The basics of this are: cook the rice in a pot, when water begins to dry out put the meats on top. That simple, but you do have to do the timing right additionally the quality and freshness of your ingredients is greatly apparent in the finished product. So keep that in mind in getting your ingredients. The cooking of the meats (chicken and sausage) plus whatever veg you include is done gently by the steam rising from the cooking rice underneath. It can be done either by putting the pot on a stove top or by cooking in a ceramic bowl in a steamer. You can order this dish as a dimsum in most Chinese restaurant but usually the dimsum version is small and enough only for one person. There is no reason why you cannot make this in a big pot enough for a family.
I remember well where I tasted my best chicken rice pot. I was working in the offices of a big construction company in Mongkok, Hong Kong. My colleagues dragged me to a nearby hole-in-a-wall eatery for lunch. I couldn't remember the name due to the sign all in Chinese characters. The dingy small restaurant served nothing but rice pots - of all different kinds/toppings - but except for drinks - serves nothing else. I was wondering how they could survive in such a very limited menu and I could imagine they have slow days as well since rice pots are not very popular in the summer. Anyway, I naturally had to turn to my colleagues to translate for me that I wanted a very safe chicken with mushrooms. I had to do this because whenever I open my mouth to talk in Cantonese I'm thinking I can earn a living being a stand-up comedian - they all laugh at me all the time! Ai-yah! Cantonese intonations are sheer torture!! Hah, but I can swear in the dialect like any of them, usually I'm more fearless because I don't know what the hell I'm talking about - hahaha! My gawd, I'm digressing so much - as I was saying - after ordering we had to wait for about 25 minutes before we get our nourishment. I was puzzled why the long wait, this is not a Michelin starred venue, why do we have to wait that long. It turned out they only put the crocks in their steamer after you've ordered so that everything is ultra fresh.
When I had a taste of their creation I became a believer (cue - Monkees song). It was sublime! The aroma it brought forth was just fabulous - the steam from the rice, the shiitake mushroom, the chicken was so fresh it was a bit sweetish. The simplicity of it was magnificent - the subtle cooking that brings out the best flavour of the ingredients - really mahvelous dahlings! And not in a small way, the soy based sauce they poured greatly enhanced the aroma and taste. I read somewhere that Chinese chefs are very secretive about this pouring sauce so much so that they never entrust the mixing of it to assistant chefs that they do it themselves. Certainly in that resto there must be a demand, for a saw a great many, actually crates, of these pouring sauce in their own brand name. I didn't realise the influence of that sauce to the dish so I did not buy one. But from then on I was hooked and went about trying to reproduce it at home.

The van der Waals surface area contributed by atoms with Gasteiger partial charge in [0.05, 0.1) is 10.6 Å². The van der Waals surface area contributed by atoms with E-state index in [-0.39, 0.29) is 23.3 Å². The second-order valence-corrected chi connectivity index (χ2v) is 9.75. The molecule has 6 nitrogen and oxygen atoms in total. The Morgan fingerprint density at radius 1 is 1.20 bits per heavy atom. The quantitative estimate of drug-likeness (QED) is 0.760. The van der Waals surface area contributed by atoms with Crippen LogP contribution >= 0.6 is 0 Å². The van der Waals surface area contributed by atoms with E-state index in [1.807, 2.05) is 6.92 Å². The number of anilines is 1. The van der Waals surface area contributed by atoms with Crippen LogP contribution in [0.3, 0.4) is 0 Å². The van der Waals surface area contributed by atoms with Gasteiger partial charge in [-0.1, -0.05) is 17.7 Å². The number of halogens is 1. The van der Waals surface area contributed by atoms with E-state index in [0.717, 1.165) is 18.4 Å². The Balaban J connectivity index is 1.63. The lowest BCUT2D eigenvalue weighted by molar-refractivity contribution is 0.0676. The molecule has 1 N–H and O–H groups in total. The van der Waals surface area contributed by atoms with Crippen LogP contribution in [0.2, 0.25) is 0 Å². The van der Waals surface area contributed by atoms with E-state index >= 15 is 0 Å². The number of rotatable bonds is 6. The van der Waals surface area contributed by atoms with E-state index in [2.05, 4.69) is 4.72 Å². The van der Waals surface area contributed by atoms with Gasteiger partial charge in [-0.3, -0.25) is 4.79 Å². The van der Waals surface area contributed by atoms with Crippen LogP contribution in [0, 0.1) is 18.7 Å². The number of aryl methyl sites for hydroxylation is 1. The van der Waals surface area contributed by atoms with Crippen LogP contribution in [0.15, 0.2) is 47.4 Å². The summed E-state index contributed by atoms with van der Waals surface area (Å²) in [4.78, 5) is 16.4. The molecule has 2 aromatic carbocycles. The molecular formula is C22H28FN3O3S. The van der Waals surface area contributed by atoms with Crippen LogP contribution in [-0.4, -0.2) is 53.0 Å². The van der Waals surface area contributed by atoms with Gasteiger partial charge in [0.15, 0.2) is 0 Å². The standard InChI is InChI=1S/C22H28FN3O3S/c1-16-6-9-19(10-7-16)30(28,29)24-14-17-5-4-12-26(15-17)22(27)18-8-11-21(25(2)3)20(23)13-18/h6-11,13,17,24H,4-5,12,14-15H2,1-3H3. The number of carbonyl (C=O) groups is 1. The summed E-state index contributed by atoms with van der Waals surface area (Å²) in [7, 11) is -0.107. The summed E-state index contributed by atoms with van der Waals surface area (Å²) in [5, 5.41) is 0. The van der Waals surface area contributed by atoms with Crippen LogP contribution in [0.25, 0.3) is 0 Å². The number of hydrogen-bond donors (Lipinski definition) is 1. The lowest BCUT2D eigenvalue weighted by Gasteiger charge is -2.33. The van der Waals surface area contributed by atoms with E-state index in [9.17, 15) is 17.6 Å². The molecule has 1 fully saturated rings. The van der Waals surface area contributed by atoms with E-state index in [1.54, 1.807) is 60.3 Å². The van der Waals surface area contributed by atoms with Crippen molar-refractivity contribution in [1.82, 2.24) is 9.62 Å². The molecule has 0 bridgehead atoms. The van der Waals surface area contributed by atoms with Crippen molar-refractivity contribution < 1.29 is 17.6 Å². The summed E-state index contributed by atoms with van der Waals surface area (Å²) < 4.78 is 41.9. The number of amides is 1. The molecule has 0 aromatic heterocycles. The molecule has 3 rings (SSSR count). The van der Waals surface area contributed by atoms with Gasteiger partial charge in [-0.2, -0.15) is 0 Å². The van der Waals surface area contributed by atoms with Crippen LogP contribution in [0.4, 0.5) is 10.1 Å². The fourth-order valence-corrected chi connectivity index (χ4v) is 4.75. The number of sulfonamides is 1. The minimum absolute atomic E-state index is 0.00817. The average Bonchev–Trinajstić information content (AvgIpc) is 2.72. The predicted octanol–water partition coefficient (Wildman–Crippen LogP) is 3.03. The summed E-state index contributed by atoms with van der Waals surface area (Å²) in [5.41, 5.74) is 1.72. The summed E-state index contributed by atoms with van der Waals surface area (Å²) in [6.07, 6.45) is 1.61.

The Chinese sausage I used is only about 4 1/2 inches long that's why I used four. If it was the regular variety (which is about 7 inches long) I would normally use 2 links. You can use the regular variety or the liver sausage type. These types of sausages are always available in Chinese groceries. They were air dried to take out most of the moisture hence they have a shrivelled appearance (like a blogger getting too much radiation glow from a PC monitor, now who could that be? ... Hmmm). :LOL:
The best compliment I got this evening was from my husband who, once I opened the lid and this great aroma permeated our kitchen, said it transported him back to a street in the Happy Valley-Wan Chai area where he was a regular customer of streetside turo-turo (eateries) there. He said "Ahh, smells like Hong Kong." while he tucked in eagerly. Kain na! (Let's eat!)
Chicken and Chinese Sausage Rice Pot
500 gm chicken - cut into cite sized pieces
2 cups rice
4 Chinese dry black mushrooms
4 links Chinese sausages - cut into 1/2-inch diagonal pieces
1 medium onion - sliced
2 green onions - cut into 1-inch pieces
1 Tbsp minced green onions
1 Tbsp oil
1 Tbsp light soy sauce
1/2 Tbsp cooking wine
1/2 tsp sesame oil
1/2 tsp cornstarch
1/2 tsp minced garlic
1/2 tsp minced ginger
2 Tbsp light soy sauce
1 Tbsp rice wine (or cooking wine)
1/2 tsp sugar
drops of sesame oil
- Mix all ingredients for the marinade in a bowl. Add chicken, mix well. Set aside and marinate for at least 30 minutes.
- Soak mushrooms in hot water for 10 minutes. Remove then squeeze out excess water. Cut out and discard stems and slice caps into four sections.
- Put rice in a clay pot (or any medium sized pot preferably a thick one that will hold heat well) and rinse several times to remove excess starch and avoid cooked rice from being malata (gummy). Level off the rice and add enough water to reach up to the first joint of your middle finger. This is about 2cm (3/4 inch) from the rice to the water level.
- Cover and cook on high until it boils. When it reaches boiling point reduce heat to low.
- While the rice is not yet boiling, heat oil in a wok and stir fry the onion, green onion, chicken, sausage, and mushrooms for 3 minutes.
- Once you see that the rice is levelling off and the water is just beginning to dry out, add the stir fried meats on top of the rice. Cover and DO NOT lift the lid for about 25 minutes.
- Meanwhile, mix all ingredients for the sauce in a small saucepan and heat to near boiling.
- When the 25 minutes is over, serve the rice pot right away. Pour the heated sauce on top and sprinkle the minced green onion.